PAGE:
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Hudson (New Jersey, United States) (search for this): chapter 26
rs. Paul Selby, Mrs. S. H. Melvin, Mrs. Stoneberger, Mrs. Schaums, Mrs. E. Curtiss, Mrs. L. Snell, Mrs. J. Nutt and Mrs. J. P. Reynolds. Mrs. R. H. Bennison, of Quincy, Ill., was also a faithful hospital visitor and friend of the soldier. Mrs. Dr. Ely, of Cedar Rapids, Iowa, efficient in every good work throughout the war, and at its close the active promoter and superintendent of a Home for Soldiers' Orphans, near Davenport, Iowa, is deserving of all honor. Miss Georgiana Willets, of Jersey City, N. J., a faithful and earnest helper at the front from 1864 to the end of the war, deserves especial mention, as do also Miss Molineux, sister of General Molineux and Miss McCabe, of Brooklyn, N. Y., who were, throughout the war, active in aiding the soldiers by all the means in their power. Miss Sophronia Bucklin, of Auburn, N. Y., an untiring and patient worker among the soldiers of the Army of the Potomac, also deserves a place in our record. Cincinnati had a large band of noble h
Edgefield (Tennessee, United States) (search for this): chapter 26
s and other hospitals, in and near St. Louis. Of some of these, subsequently engaged in other fields of labor we have already spoken; a few others merit special mention for their extraordinary faithfulness and assiduity in the service; Miss Emily E. Parsons, the able lady superintendent of the Benton Barracks Hospital, gives her testimony to the efficiency and excellent spirit of the following ladies; Miss S. R. Lovell, of Galesburg, Michigan, whose labors began in the hospitals near Nashville, Tennessee, and in 1864 was transferred to Benton Barracks, but was almost immediately prostrated by illness, and after her recovery returned to the Tennessee hospitals. Her gentle sympathizing manners, and her kindness to the soldiers won for her their regard and gratitude. Miss Lucy J. Bissell, of Meremec, St. Louis County, Mo., offered her services as volunteer nurse as soon as the call for nurses in 1861, was issued; and was first sent to one of the regimental hospitals at Cairo, in July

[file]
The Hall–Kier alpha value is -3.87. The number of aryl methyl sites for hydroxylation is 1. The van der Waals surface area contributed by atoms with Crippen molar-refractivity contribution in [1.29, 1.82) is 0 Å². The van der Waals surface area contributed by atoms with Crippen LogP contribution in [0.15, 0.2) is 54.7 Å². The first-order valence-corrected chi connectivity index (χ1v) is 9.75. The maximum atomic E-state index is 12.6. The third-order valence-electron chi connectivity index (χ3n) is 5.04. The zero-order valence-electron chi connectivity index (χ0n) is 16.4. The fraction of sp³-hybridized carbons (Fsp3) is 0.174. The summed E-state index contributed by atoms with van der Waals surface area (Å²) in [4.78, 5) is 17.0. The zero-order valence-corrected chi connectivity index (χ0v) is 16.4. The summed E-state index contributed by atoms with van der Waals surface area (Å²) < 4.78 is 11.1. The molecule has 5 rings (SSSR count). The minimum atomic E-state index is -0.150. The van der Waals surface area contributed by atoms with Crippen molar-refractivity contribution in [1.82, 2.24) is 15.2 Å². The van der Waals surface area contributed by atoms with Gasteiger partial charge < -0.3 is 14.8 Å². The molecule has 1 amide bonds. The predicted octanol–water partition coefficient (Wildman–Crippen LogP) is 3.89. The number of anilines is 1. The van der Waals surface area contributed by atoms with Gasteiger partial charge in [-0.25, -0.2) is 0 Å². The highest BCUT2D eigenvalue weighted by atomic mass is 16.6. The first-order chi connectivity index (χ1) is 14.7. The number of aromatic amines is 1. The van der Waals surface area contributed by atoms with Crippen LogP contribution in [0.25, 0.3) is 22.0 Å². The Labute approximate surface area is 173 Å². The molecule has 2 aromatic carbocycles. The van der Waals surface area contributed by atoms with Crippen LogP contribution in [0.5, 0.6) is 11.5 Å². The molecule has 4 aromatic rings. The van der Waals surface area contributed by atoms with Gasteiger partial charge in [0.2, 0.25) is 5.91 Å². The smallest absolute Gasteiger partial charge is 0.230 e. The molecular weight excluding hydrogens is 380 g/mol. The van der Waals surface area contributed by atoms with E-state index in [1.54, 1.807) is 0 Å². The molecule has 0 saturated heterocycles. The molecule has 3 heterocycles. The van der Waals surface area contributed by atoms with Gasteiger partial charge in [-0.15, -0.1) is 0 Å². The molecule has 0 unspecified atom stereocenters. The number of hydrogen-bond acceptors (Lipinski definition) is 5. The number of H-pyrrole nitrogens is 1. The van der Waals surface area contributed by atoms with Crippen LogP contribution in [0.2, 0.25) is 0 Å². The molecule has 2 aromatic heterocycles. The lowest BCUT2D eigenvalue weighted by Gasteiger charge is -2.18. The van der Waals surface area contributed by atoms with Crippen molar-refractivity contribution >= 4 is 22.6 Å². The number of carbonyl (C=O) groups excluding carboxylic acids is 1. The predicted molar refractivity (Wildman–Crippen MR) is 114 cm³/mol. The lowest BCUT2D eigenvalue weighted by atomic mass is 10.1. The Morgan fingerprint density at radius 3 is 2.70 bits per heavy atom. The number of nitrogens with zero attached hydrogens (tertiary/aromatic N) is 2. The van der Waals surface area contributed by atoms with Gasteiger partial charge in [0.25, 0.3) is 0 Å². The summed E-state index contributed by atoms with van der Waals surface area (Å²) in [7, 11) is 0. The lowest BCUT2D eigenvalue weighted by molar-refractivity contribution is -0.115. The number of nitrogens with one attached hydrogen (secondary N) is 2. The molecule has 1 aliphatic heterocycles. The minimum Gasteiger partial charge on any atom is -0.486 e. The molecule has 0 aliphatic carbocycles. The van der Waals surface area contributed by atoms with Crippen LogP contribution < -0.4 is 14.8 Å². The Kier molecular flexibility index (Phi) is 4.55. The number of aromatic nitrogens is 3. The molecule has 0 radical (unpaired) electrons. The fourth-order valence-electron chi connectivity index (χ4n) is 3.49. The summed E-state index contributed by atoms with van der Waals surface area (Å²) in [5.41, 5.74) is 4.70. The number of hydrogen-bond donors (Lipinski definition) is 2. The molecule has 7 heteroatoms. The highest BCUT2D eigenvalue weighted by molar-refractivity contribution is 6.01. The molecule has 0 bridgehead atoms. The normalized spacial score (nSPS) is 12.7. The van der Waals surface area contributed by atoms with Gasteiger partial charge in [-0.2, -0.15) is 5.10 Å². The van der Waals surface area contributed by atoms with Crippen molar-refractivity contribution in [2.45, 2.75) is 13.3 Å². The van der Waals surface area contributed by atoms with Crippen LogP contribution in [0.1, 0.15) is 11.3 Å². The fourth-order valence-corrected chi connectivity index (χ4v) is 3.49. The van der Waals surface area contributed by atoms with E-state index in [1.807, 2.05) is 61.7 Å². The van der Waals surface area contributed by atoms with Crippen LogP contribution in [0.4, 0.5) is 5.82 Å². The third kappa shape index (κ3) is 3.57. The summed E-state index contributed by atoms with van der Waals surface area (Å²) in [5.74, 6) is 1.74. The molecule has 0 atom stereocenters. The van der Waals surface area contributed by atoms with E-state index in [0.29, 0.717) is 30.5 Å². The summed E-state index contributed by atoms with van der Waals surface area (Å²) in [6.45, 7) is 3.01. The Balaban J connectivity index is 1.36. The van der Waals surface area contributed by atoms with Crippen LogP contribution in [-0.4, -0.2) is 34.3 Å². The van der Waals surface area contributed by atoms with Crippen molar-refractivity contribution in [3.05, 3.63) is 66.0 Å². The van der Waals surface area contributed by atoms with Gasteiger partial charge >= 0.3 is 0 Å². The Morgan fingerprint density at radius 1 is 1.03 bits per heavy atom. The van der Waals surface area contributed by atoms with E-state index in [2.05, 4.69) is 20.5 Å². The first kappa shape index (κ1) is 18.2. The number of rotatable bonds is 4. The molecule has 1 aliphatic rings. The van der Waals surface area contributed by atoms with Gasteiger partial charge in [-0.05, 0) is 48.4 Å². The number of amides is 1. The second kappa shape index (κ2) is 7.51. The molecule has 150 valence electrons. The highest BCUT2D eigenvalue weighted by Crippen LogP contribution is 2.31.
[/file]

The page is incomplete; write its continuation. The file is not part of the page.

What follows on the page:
Newtown (New York, United States) (search for this): chapter 26
aria Josslyn, of Roxbury, Mass., Miss Ruth L. Ellis, of Bridgewater, Mass., Miss Kate P. Thompson, of Roxbury, Mass., whose labors at Annapolis, have probably made her permanently an invalid, Miss Eudora Clark, of Boston, Mass., Miss Sarah Allen, of Wilbraham, Mass., Miss Emily Gove, of Peru, N. Y., Miss Caroline Cox, of Mott Haven, N. Y., first at David's Island and afterward at Beverly Hospital, N. J., with Mrs. Gibbons, Miss Charlotte Ford, of Morristown, N. J., Miss Ella Wolcott, of Elmira, N. Y., who was at the hospitals near Fortress Monroe, for some time, and subsequently at Point Lookout. Another corps of faithful hospital workers were those in the Benton Barracks and other hospitals, in and near St. Louis. Of some of these, subsequently engaged in other fields of labor we have already spoken; a few others merit special mention for their extraordinary faithfulness and assiduity in the service; Miss Emily E. Parsons, the able lady superintendent of the Benton Barracks Hosp
Louisville (Kentucky, United States) (search for this): chapter 26